It is also still an e-learning firm to be reckoned with, but it decided to shift emphasis to the former segment a few years ago, and the decision has reaped major dividends for the Nasdaq-listed firm.
“Our main clientele are in the professional sector, especially in the banking and securities areas. They are our biggest customers. We help people get licenses in the commercial and retail banking sector,” Mr. Yeung said.
He said ATA’s banking and financial firm contacts are exclusive to the company.
“Agricultural Bank of China, Bank of China, HSBC, Shenzhen Development Bank and (insurer) PICC are all clients. We have over 25,000 companies registered to use our software.
“Most tests are limited to employed professionals at banks and brokerages. One mln people take the banking test each year, and China’s goal is to have 90% of bank employees passing certification tests.”
Mr. Yeung said he joined ATA in 2006, at which point the company was going through a “discovery process,” finding its calling in a potentially huge testing and certification market.
“At the time, we decided we would focus more on professional testing rather than the educational market. It was a very wise decision, and we began making a slow exit from the educational testing side.”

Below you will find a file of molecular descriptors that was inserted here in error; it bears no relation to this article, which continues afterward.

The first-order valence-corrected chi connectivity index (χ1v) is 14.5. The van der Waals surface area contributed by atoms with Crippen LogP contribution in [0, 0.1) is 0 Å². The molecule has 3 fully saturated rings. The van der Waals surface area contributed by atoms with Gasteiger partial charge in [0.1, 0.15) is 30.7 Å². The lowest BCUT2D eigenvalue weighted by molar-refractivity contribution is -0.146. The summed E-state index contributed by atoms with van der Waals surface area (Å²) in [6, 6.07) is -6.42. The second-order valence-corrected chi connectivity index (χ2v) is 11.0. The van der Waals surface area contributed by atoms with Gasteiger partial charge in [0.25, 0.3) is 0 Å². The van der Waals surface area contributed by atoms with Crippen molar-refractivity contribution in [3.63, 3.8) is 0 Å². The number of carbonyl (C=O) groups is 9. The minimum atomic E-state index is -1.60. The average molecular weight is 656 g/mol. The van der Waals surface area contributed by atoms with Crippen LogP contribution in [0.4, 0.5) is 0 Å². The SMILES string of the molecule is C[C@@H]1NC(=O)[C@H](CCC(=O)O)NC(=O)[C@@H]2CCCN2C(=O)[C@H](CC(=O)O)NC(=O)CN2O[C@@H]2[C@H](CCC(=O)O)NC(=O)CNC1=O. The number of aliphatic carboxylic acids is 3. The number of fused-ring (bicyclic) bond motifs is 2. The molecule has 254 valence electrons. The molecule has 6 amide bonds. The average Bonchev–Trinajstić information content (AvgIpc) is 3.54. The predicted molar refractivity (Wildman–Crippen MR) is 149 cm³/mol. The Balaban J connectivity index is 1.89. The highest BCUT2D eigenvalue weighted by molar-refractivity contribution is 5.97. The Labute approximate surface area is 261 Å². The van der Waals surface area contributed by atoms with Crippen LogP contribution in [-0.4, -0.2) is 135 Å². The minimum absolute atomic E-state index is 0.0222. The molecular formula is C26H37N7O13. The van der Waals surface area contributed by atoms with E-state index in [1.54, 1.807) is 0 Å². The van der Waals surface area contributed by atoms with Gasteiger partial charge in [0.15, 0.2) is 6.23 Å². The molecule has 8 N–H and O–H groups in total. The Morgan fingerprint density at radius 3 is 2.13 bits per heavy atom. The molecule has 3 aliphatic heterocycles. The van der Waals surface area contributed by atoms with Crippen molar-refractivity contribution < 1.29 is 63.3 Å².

ATA expects to administer 1.5 mln tests this year, up from 677,000 last year. ATA’s success and software and testing knowhow garnered the attention of a well-known multinational.
“In 2006 we began licensing technology to Microsoft, and are one of a few Chinese firms to do so. It’s a major achievement. We’re a Platinum partner of theirs,” he said, adding that this accomplishment is “very, very important” to ATA’s image enhancement.
“We are a ‘software as a service’ firm. We rely very little on hardware. We develop the logic behind scoring systems and Microsoft was very impressed.”
China and testing: A love story
ATA feels as if it is preaching to the choir when it extols the virtues of test-taking in China.
In that way, it is almost exclusively focused on the China market for now, with some testing services offered in nearby places like Hong Kong, Taiwan and Southeast Asia.